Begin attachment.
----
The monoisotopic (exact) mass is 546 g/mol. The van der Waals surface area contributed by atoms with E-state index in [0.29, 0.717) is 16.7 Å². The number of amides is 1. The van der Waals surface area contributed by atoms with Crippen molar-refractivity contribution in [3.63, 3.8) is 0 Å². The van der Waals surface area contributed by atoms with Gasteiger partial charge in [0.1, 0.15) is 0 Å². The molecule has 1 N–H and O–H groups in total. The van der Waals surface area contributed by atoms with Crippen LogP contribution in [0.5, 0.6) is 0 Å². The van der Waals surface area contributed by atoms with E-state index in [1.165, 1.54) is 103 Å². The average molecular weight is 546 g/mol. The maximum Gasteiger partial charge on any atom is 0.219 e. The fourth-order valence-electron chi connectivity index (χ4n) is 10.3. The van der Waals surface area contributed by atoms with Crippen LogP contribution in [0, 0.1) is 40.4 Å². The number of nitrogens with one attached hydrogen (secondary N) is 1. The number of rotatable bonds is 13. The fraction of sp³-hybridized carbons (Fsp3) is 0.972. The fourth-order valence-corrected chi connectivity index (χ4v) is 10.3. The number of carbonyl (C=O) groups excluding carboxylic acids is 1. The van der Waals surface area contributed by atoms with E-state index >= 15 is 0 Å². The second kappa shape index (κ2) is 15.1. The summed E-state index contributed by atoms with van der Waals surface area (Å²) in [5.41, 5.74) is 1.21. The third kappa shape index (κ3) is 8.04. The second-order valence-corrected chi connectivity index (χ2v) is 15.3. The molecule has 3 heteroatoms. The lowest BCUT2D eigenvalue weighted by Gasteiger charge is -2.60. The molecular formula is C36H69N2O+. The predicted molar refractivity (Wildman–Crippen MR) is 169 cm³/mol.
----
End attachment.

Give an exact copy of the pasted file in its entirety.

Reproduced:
The monoisotopic (exact) mass is 546 g/mol. The van der Waals surface area contributed by atoms with E-state index in [0.29, 0.717) is 16.7 Å². The number of amides is 1. The van der Waals surface area contributed by atoms with Crippen molar-refractivity contribution in [3.63, 3.8) is 0 Å². The van der Waals surface area contributed by atoms with Gasteiger partial charge in [0.1, 0.15) is 0 Å². The molecule has 1 N–H and O–H groups in total. The van der Waals surface area contributed by atoms with Crippen LogP contribution in [0.5, 0.6) is 0 Å². The van der Waals surface area contributed by atoms with E-state index in [1.165, 1.54) is 103 Å². The average molecular weight is 546 g/mol. The maximum Gasteiger partial charge on any atom is 0.219 e. The fourth-order valence-electron chi connectivity index (χ4n) is 10.3. The van der Waals surface area contributed by atoms with Crippen LogP contribution in [0, 0.1) is 40.4 Å². The number of nitrogens with one attached hydrogen (secondary N) is 1. The number of rotatable bonds is 13. The fraction of sp³-hybridized carbons (Fsp3) is 0.972. The fourth-order valence-corrected chi connectivity index (χ4v) is 10.3. The number of carbonyl (C=O) groups excluding carboxylic acids is 1. The van der Waals surface area contributed by atoms with E-state index >= 15 is 0 Å². The second kappa shape index (κ2) is 15.1. The summed E-state index contributed by atoms with van der Waals surface area (Å²) in [5.41, 5.74) is 1.21. The third kappa shape index (κ3) is 8.04. The second-order valence-corrected chi connectivity index (χ2v) is 15.3. The molecule has 3 heteroatoms. The lowest BCUT2D eigenvalue weighted by Gasteiger charge is -2.60. The molecular formula is C36H69N2O+. The predicted molar refractivity (Wildman–Crippen MR) is 169 cm³/mol.